For instance, concerning financial inclusion, women in disaster scenarios need credit for rebuilding, productive investment, or .to smooth consumption of basic needs following income loss.Humanitarian professionals should offer women information on how to access programmes to support their income, such as gendered microfinancing, etc. This process is made easier with new technologies and by linking individuals to pre-existing social protection programmes.
B. Integrating gender from safety nets to resilience: A case study from Dollow, Somalia
Julia Lawson-McDowall presented findings from a gender-sensitive livelihoods analysis that she conducted in 2013 in Dollow, Somalia. She highlighted how this information was integrated into FAO’s Cash for Work Programme, a component of the safety net pillar of the joint resilience strategy for Somalia. This case provides relevant lessons for establishing gender-sensitive social protection programming in fragile and conflict affected areas.
In 2011, Somalia went through a food security crisis and famine – FAO rapidly scaled up its Cash for Work programme as a flagship response to:
- Provide cash income to eligible households to guarantee access to a minimum food basket.
- Rehabilitate or construct community-level infrastructure to protect and increase productivity.
- Provide communities with an alternative source of employment and reduce crisis migration.
After the initial response, FAO, UNICEF, and the World Food Program (WFP) worked together to establish the Joint Resilience Initiative for Somalia 2012-2015, moving towards an aligned strategy of ensuring productive activities, basic services that can enhance human capital, and predictable transfers.
The gendered aspects of the programme were incorporated gradually into the programme, corresponding to specific “triggers”:
- 30% of the places reserved for female headed households in the Cash for Work Programme were not properly taken up
- The programme’s resilience baseline was based on initial community consultations that did not interview men and women separately, instead referring to the ‘community’. These interviews were therefore redone.
Given the circumstances, a rapid complementary gender analysis of poverty and livelihoods was conducted to better inform policy programming. The intent of this study was to understand the gender differences in:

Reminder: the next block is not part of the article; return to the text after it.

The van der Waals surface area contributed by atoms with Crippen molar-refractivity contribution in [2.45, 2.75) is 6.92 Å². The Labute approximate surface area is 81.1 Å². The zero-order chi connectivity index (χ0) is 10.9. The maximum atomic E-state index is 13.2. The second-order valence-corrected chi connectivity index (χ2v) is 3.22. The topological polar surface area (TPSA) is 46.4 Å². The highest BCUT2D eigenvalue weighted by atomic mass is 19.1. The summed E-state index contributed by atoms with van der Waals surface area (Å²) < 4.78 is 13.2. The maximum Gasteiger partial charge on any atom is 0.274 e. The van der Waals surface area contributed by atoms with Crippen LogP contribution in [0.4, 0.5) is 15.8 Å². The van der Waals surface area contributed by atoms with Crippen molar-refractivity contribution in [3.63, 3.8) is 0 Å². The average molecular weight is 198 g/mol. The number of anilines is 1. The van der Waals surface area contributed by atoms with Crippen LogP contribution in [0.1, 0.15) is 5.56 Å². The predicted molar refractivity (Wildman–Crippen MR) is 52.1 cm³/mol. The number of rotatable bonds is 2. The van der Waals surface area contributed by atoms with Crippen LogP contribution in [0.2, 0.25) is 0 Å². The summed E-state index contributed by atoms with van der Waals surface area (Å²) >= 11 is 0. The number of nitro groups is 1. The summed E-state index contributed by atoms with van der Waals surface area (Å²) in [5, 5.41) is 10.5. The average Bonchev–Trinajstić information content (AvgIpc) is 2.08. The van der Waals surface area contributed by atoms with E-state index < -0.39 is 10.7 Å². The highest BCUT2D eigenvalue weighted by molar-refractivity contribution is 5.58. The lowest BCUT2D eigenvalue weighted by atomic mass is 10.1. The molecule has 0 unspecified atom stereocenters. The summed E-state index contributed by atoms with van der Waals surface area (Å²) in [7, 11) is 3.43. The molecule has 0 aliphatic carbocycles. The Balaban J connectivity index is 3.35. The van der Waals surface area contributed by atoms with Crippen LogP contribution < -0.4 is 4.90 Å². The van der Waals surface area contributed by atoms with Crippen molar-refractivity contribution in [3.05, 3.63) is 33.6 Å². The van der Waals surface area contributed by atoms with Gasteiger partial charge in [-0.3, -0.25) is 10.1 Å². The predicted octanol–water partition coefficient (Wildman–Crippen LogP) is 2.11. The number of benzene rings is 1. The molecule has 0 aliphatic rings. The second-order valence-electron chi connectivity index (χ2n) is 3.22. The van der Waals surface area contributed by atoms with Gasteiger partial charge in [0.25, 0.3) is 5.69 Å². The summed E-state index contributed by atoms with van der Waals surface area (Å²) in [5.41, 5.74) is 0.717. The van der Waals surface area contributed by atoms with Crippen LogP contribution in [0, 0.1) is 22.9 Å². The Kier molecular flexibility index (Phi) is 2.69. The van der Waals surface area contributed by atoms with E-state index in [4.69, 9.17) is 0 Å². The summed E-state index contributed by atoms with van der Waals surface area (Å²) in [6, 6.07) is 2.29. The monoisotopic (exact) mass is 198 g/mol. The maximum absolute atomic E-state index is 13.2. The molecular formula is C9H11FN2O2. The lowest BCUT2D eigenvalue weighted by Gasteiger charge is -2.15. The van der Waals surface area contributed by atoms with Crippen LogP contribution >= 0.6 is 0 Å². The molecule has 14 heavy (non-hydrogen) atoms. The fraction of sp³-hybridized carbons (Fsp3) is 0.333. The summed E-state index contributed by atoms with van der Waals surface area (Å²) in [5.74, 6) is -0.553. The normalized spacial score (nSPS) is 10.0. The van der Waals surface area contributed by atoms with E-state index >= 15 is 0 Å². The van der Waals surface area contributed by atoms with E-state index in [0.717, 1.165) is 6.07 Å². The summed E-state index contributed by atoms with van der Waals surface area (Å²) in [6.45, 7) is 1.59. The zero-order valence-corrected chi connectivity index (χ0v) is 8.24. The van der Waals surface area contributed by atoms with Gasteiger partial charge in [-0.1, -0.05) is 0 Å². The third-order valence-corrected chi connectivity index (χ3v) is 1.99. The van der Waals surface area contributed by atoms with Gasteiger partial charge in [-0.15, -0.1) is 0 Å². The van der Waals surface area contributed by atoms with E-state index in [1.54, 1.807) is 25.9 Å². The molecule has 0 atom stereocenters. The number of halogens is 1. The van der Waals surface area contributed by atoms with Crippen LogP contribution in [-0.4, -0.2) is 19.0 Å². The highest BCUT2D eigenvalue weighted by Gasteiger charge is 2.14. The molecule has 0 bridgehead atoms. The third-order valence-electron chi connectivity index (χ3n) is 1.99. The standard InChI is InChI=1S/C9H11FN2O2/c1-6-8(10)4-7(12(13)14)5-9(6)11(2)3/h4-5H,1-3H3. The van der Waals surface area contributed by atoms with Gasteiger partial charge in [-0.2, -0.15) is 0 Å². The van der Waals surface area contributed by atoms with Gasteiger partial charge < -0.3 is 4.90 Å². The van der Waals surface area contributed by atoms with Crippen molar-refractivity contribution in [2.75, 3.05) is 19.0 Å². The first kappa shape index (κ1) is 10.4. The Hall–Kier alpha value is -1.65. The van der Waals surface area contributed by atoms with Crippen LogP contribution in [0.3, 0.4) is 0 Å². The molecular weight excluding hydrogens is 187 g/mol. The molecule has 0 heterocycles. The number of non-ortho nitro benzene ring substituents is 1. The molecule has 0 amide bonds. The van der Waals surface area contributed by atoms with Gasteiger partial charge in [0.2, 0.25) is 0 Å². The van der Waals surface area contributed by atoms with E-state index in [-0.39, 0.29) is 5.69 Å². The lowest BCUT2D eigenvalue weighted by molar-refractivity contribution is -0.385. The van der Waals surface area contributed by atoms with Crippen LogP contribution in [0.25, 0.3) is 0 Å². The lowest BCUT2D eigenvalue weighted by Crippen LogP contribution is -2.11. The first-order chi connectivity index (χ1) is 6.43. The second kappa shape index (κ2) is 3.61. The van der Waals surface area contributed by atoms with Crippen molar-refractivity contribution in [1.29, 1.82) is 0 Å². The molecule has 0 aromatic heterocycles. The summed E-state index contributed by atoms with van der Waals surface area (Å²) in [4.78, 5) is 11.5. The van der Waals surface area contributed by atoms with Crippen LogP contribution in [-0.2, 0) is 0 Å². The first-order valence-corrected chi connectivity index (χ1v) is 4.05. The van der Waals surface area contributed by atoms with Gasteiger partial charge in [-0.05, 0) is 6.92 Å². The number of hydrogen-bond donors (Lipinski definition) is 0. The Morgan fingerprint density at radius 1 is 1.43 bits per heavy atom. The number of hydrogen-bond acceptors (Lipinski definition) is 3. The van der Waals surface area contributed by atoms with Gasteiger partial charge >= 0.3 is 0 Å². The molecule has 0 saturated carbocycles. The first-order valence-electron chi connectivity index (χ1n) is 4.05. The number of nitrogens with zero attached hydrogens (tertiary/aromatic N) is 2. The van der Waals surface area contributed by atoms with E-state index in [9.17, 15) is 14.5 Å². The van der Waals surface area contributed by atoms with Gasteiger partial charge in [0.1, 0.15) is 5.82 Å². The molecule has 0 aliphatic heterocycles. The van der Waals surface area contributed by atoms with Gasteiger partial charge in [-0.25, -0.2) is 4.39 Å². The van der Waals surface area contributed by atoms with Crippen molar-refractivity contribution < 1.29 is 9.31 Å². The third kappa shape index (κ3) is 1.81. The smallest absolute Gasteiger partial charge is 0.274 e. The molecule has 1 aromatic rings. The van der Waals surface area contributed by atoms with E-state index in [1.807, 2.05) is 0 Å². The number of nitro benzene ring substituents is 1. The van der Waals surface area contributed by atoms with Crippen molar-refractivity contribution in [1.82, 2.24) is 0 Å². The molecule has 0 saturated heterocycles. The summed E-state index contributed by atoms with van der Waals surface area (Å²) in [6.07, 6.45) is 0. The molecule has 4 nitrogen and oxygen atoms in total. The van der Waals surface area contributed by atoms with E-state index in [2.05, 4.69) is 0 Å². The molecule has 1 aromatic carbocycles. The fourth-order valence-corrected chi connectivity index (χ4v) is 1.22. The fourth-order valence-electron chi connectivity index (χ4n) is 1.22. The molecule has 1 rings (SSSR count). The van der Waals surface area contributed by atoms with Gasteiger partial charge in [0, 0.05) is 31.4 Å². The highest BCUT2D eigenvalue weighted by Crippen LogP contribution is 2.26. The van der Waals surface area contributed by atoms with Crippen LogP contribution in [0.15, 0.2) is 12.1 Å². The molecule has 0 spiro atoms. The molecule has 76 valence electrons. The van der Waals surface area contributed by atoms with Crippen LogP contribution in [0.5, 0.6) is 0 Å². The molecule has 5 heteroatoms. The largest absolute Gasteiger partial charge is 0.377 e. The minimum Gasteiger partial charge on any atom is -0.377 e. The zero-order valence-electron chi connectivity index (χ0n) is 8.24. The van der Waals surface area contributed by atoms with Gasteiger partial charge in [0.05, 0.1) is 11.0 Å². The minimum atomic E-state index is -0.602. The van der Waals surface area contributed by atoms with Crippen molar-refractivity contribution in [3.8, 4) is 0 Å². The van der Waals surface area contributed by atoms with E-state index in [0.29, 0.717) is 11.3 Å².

- Livelihoods and division of labour
- Time use
- Participation in village level institutions
- Wealth differences and gradation from poverty
For the most part, the work was remotely managed, covering six different villages with different livelihood types (Pastoralist, Peri-urban, Riverine, Agro-pastoral). Focus groups were conducted with women and men separately. The results focus on workloads, as seen in the tables below:
As can be seen in the tables, both men and women have extremely demanding days, however, men still have a break incorporated into their daily lives, while women tend to have longer, busier days.
The villages that were visited had very few community institutions; amounting to around four male led institutions or organisations per village. These were mainly Councils of Elders and religious leaders. Women reported that men dominated formal gatherings and village leadership and felt excluded from consultations about development interventions. On the other hand, men from all village households were called for communal but also for external agency implemented projects. Only three villages had a ‘women’s charitable organisation’.
These insights allowed FAO to recognise that its operational model had led to a degree of gender blindness, as perceived by the gendered data gaps. The agency was limiting their evidence base on how to empower both men and women in households to manage shocks and build resilience according to their asset portfolios, workloads and socially ascribed responsibilities. This critical reflection prompted FAO to rethink its entry points when engaging with women:
The resilience programme continued, and was redesigned in 2015, becoming a joint programme. The focus now is to build resilience by focusing on food security with nutrition as the basic building block of resilience. ‘Healthy, well-nourished families are resilient ones.’ This demonstrates how a gender perspective can improve social protection delivery, ensuring the promotion of livelihoods for all in crisis contexts.